In 1977, The BMW 7-Series Was Just As Cutting-Edge As The i7 Is Today

BMW answers why the top-of-the-line model in 1977 was called the 745i, despite displacing only 3.2-liters

by Sebastien Bell

January 1, 2023 at 20:21

 In 1977, The BMW 7-Series Was Just As Cutting-Edge As The i7 Is Today

by Sebastien Bell

Now that the seventh-generation BMW 7-Series has been revealed, BMW Group Classic thought that it was the perfect time to take a look back at the history of the model line. The department’s YouTube channel, then, has taken a look back at the very first generation of the car.

The 7-Series was the last model to get BMW’s new numerical naming conventions and was produced from 1977 until 1986 and the top-of-the-line 745i was powered by a big, beefy 3.2-liter inline-six when it was introduced.

That is not, however, 4.5-liters, as the model name would suggest. The hosts explain, though, that’s because the engine was turbocharged, and by BMW’s math, it produced the same amount of power (248 hp/185 kW/252 PS) as a naturally-aspirated, 4.5-liter engine.

Read: This Guy Loves Old BMW 7 Series Models So Much That He Owns 15 Of Them

 In 1977, The BMW 7-Series Was Just As Cutting-Edge As The i7 Is Today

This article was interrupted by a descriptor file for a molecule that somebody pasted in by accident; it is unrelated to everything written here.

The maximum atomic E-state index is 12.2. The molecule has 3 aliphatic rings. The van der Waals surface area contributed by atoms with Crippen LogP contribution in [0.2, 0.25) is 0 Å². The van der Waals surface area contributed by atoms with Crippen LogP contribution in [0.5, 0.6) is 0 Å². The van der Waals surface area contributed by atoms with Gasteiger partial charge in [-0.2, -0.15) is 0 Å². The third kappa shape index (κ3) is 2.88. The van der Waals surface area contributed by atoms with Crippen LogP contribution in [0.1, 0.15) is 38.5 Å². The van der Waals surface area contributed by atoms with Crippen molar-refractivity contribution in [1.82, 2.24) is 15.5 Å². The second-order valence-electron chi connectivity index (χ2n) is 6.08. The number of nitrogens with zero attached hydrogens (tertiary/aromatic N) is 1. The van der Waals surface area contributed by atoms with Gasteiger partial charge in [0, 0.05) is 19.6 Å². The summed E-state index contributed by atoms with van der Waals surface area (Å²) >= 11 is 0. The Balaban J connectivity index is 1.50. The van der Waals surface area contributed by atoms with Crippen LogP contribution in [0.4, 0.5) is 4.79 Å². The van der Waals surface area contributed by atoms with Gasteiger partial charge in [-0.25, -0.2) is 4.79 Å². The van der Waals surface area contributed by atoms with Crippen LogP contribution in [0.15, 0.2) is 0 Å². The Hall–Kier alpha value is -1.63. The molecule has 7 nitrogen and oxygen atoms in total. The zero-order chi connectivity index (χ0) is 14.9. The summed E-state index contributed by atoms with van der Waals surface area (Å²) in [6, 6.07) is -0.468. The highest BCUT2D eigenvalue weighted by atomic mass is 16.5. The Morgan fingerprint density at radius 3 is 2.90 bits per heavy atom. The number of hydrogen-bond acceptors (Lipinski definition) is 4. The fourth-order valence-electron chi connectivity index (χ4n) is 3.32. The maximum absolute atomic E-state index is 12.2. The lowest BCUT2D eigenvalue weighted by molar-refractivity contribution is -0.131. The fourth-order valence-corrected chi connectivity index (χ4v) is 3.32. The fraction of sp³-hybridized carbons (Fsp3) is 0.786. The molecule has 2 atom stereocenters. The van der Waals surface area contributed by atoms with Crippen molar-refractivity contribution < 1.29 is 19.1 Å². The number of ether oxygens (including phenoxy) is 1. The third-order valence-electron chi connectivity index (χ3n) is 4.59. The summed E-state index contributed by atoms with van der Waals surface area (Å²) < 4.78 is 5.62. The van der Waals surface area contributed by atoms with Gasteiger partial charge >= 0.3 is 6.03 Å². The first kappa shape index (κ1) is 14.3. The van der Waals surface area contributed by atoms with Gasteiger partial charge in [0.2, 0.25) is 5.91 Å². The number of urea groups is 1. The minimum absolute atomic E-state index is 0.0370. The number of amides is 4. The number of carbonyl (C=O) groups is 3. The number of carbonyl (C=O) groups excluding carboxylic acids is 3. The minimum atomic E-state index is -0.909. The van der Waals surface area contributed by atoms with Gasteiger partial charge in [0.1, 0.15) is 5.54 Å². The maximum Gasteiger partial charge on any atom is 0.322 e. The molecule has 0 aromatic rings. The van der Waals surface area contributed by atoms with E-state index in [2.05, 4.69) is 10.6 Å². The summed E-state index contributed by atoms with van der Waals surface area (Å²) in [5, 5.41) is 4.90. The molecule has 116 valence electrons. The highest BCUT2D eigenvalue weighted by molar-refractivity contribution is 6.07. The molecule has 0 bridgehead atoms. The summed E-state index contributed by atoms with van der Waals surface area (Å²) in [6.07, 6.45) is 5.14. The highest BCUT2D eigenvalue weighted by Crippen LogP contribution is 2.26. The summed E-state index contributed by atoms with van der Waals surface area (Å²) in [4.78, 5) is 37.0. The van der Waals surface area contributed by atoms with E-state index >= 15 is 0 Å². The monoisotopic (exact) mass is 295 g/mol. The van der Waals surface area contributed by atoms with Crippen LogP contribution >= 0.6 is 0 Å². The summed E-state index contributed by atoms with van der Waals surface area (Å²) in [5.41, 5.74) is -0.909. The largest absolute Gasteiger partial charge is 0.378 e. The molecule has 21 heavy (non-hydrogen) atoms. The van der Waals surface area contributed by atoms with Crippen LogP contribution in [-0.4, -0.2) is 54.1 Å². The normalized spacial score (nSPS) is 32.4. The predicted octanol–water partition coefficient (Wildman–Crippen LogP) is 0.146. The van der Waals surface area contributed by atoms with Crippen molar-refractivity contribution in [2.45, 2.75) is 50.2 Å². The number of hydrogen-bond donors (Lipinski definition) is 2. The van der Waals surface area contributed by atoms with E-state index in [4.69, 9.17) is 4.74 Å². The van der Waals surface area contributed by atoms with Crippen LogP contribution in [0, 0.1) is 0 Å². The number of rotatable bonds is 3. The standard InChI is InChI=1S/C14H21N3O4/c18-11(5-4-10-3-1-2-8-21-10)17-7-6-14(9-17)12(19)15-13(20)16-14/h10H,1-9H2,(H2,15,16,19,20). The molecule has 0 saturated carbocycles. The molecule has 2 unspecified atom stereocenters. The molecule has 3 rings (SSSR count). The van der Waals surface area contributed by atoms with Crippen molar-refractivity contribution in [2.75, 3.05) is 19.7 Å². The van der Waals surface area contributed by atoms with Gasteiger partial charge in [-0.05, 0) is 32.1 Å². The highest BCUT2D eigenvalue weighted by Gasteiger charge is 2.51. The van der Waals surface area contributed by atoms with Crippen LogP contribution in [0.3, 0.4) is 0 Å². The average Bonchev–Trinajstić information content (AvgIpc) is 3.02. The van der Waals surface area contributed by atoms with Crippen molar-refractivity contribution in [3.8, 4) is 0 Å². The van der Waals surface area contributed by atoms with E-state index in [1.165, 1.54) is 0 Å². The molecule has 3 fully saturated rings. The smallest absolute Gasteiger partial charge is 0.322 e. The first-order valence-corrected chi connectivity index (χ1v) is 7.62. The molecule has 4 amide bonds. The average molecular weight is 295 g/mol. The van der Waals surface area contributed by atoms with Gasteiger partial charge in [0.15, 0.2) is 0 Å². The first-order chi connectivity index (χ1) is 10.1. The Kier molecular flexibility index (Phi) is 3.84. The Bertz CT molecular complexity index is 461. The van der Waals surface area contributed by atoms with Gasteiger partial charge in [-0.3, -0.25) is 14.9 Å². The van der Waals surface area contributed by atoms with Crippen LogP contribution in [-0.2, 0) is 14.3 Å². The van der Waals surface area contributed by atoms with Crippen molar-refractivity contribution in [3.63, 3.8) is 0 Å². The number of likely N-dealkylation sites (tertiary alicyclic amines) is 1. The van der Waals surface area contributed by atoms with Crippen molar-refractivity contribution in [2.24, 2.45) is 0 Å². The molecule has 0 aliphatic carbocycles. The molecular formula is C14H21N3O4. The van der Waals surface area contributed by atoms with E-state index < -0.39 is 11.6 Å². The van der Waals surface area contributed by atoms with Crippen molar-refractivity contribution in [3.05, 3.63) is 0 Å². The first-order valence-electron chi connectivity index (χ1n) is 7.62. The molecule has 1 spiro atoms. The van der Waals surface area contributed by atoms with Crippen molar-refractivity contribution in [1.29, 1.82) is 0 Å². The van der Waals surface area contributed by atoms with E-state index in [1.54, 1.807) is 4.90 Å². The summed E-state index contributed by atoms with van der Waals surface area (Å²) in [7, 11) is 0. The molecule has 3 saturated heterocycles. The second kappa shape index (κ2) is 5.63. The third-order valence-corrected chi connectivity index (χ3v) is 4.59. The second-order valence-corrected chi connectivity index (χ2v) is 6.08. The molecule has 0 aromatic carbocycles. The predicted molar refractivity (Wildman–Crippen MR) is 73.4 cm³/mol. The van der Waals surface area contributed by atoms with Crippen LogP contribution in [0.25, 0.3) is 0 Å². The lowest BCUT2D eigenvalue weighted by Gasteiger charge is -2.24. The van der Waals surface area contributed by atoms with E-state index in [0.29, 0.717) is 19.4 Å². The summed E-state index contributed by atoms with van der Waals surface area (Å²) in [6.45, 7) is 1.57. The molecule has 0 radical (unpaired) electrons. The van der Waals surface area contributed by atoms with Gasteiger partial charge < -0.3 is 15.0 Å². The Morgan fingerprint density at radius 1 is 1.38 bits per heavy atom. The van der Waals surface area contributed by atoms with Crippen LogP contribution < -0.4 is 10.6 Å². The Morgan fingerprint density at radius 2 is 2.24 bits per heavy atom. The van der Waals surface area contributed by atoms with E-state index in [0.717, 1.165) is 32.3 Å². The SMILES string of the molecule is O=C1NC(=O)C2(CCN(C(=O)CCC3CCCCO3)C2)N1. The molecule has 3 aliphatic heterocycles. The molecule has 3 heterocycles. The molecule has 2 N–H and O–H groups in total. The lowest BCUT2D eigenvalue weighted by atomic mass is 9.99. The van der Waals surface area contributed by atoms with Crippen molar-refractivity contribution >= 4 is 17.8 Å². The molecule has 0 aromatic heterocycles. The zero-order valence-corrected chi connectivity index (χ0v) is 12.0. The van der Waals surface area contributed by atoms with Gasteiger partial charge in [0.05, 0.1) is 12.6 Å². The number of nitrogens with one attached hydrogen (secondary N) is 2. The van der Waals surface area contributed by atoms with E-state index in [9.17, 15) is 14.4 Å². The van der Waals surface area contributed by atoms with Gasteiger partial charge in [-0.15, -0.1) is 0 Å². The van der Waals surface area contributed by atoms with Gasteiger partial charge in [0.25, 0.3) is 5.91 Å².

Proving that BMW was happy to round up and down when it suited them, the 745i was offered with a 3.5-liter I6 in South Africa between 1984 and 1986. That must have been exciting for the people there, because that was the same engine that powered the BMW M1, and it made 281 hp (210 kW/286 PS) in the luxury sedan.

And luxurious it was, with its blue velvet interior and wood trim. Not only that, but it was also a tech showpiece for the brand. Featuring as many buttons you could reasonably be expected to shake a stick at, the interior has fascinating features like a control panel checker. This allowed the driver to press a button and quickly check if they had enough of all of their fluids.

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Despite being designed for the 1977 model year, the 7-Series was also endowed with an onboard computer. Although it wasn’t the first BMW with a computer, it did introduce futuristic features, like an estimated time of arrival for your trip. In terms of safety, it was also a leader, with newfangled crumple zones as well as strengthened A, B, and C pillars that meant that the car was much safer in an accident.

Ultimately, the 7-Series tells a story of the wider automotive world. This first-generation car heralded the advent of modern safety and computer technology, and now the BMW i7 is coming at a time of similar advancements in the field of propulsion technology. It will, therefore, be interesting to see how the car is remembered in another 40 years.

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